International TEEB process was initiated by environment ministers from the G8+5 countries, meeting in Potsdam, Germany, in 2007 Acknowledging the importance of conservation and sustainable use of biodiversity as indispensible basis for the provision of ecosystem services and the long term provision of natural resources for the global economy ministers agreed to “analyze the global economic benefit of biological diversity and the failure to take protective measures versus the costs of effective conservation” (Potsdam Initiative) The TEEB Interim Report, which provided strong evidence of significant economic losses due to ecosystem degradation, was presented at the High-Level Segment of the CBD COP-9, in Bonn, Germany, in May 2008 The launching of the Interim Report stimulated further interest in the TEEB initiative and led to calls for additional economic analysis and the production of a series of reports focusing on specific stakeholders In order to inform the UN Climate Conference in Copenhagen 2009, the TEEB Climate Issues Update was published ahead presenting a series of early conclusions from the TEEB studies related to climate change Publication of the main reports started in November 2009 and was finalized at the CBD COP-2010 in Nagoya, Japan
Output 1. TEEB - Ecological and Economic Foundations. A report on the fundamental concepts and methodologies for economic valuation of biodiversity and ecosystem services; 2. TEEB - National and International Policy Making. A report providing analysis and guidance on how to value and internalize biodiversity and ecosystem values in policy decisions; TEEB - Local and Regional Policy and Management. A report providing analysis and guidance for mainstreaming biodiversity and ecosystem values at regional and local levels, illustrated with case study examples; an TEEB – Business and Enterprise. A report providing analysis and guidance on how business and enterprise can identify and manage their biodiversity and ecosystem risks and opportunities. These publications were released on the TEEB website and Earthscan is publishing them as separate volumes over the course of 2011-2012. TEEB Quantitative Assessment is currently being finalized. TEEB – Synthesis was released in Nagoya in October 2010. Complements, but does not attempt to summarize the other products of TEEB; the aim is to highlight and illustrate the approach by TEEB see next slide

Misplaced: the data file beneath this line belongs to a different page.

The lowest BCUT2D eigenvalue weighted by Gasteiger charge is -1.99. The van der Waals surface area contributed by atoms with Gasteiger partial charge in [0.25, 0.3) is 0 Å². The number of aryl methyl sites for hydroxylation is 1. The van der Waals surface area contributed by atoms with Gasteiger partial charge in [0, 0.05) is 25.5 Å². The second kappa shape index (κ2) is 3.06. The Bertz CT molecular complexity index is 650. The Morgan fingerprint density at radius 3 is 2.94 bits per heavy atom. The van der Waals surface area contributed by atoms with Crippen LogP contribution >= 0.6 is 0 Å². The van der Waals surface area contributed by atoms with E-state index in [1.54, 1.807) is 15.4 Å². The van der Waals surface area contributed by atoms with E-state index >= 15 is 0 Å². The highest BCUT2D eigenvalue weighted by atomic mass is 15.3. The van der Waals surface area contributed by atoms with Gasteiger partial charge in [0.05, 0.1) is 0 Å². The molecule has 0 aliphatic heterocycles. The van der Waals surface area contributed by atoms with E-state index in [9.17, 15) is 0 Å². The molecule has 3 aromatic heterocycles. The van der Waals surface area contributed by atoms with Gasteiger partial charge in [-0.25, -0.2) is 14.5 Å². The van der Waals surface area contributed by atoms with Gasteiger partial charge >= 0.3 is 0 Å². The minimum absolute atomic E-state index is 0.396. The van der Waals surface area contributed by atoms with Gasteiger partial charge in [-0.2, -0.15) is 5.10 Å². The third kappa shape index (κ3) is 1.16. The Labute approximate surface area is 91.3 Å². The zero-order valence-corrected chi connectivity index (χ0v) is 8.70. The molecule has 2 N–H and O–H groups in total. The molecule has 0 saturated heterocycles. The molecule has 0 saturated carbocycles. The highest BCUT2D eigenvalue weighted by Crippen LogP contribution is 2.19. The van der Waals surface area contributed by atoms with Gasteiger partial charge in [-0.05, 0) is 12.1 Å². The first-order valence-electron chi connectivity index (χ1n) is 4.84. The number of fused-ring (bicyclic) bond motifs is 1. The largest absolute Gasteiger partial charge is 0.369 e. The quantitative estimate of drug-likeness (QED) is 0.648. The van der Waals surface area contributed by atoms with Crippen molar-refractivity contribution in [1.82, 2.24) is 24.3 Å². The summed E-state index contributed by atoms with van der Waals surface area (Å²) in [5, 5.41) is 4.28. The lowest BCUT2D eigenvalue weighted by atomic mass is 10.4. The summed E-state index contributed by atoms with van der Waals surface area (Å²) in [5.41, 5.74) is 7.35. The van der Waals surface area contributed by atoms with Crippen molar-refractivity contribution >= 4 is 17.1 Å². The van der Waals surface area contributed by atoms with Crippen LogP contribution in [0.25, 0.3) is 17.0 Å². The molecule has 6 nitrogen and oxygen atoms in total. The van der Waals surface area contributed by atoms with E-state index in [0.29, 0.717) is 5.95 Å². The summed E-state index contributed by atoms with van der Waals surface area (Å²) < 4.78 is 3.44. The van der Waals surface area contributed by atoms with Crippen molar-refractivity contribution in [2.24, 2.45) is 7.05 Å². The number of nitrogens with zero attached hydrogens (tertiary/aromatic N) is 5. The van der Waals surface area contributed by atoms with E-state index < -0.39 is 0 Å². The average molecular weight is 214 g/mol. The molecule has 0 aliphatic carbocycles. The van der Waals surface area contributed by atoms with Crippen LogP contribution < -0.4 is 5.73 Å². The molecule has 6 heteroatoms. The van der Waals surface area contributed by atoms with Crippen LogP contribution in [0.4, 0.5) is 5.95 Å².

Basic premise of the TEEB study (demonstrated and made tangible for different stakeholders in the reports): (p. 11 ff. Synthesis, see also to give an example) Valuation of biodiversity and ecosystem services may be carried out in more or less explicit ways according to the situation at hand. The TEEB study follows a tiered approach in analyzing and structuring valuation. Recognizing value: sometimes sufficient to ensure conservation and sustainable use (especially where the cultural values of nature are strong) monetary valuation may be unnecessary and protective legislation/voluntary agreements should be preferred Demonstrating value: often useful for policymakers and others, such as businesses, in reaching decisions that consider the full costs and benefits of a proposed use Capturing value: Final tier of the economic approach involves the introduction of mechanisms that incorporate values of ecosystems into decision-making, through incentives and price signals (this can include payments for ecosystem services, reforming environmentally harmful subsidies, introducing tax breaks for conservation, creating new market for sustainably produced goods In summary, TEEB’s approach to valuing ecosystems and biodiversity is one that acknowledges the limits, risks and complexities involved, covers different types of value appreciation, and includes various categories of response at the level of public policies, voluntary mechanisms and markets.